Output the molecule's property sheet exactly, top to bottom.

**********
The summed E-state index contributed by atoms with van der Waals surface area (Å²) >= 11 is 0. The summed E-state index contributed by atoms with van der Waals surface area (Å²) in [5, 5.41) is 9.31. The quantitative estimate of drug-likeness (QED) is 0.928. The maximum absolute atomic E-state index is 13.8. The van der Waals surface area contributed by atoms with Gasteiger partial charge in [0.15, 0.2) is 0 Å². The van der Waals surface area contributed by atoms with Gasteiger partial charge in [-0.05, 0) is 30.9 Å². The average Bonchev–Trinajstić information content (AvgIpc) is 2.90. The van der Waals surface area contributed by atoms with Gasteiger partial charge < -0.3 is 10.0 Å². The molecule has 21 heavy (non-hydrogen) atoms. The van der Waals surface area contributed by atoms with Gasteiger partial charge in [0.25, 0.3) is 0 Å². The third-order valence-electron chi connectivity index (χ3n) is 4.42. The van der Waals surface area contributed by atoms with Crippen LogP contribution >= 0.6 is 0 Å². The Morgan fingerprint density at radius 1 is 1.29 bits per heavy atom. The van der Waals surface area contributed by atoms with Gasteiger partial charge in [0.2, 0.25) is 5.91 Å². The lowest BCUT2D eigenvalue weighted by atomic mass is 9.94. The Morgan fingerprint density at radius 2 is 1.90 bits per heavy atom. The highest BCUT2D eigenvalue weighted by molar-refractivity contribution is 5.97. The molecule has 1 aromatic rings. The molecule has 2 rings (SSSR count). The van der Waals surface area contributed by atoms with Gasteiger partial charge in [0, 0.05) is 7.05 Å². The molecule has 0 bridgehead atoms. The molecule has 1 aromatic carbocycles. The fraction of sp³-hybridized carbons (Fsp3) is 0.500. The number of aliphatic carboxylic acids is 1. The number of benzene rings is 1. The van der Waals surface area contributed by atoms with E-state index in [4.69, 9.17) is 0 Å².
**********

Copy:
The summed E-state index contributed by atoms with van der Waals surface area (Å²) >= 11 is 0. The summed E-state index contributed by atoms with van der Waals surface area (Å²) in [5, 5.41) is 9.31. The quantitative estimate of drug-likeness (QED) is 0.928. The maximum absolute atomic E-state index is 13.8. The van der Waals surface area contributed by atoms with Gasteiger partial charge in [0.15, 0.2) is 0 Å². The van der Waals surface area contributed by atoms with Gasteiger partial charge in [-0.05, 0) is 30.9 Å². The average Bonchev–Trinajstić information content (AvgIpc) is 2.90. The van der Waals surface area contributed by atoms with Gasteiger partial charge < -0.3 is 10.0 Å². The molecule has 21 heavy (non-hydrogen) atoms. The van der Waals surface area contributed by atoms with Gasteiger partial charge in [0.25, 0.3) is 0 Å². The third-order valence-electron chi connectivity index (χ3n) is 4.42. The van der Waals surface area contributed by atoms with Crippen LogP contribution >= 0.6 is 0 Å². The Morgan fingerprint density at radius 1 is 1.29 bits per heavy atom. The van der Waals surface area contributed by atoms with Gasteiger partial charge in [0.2, 0.25) is 5.91 Å². The lowest BCUT2D eigenvalue weighted by atomic mass is 9.94. The Morgan fingerprint density at radius 2 is 1.90 bits per heavy atom. The highest BCUT2D eigenvalue weighted by molar-refractivity contribution is 5.97. The molecule has 1 aromatic rings. The molecule has 2 rings (SSSR count). The van der Waals surface area contributed by atoms with Gasteiger partial charge in [0, 0.05) is 7.05 Å². The molecule has 0 bridgehead atoms. The molecule has 1 aromatic carbocycles. The fraction of sp³-hybridized carbons (Fsp3) is 0.500. The number of aliphatic carboxylic acids is 1. The number of benzene rings is 1. The van der Waals surface area contributed by atoms with E-state index in [4.69, 9.17) is 0 Å².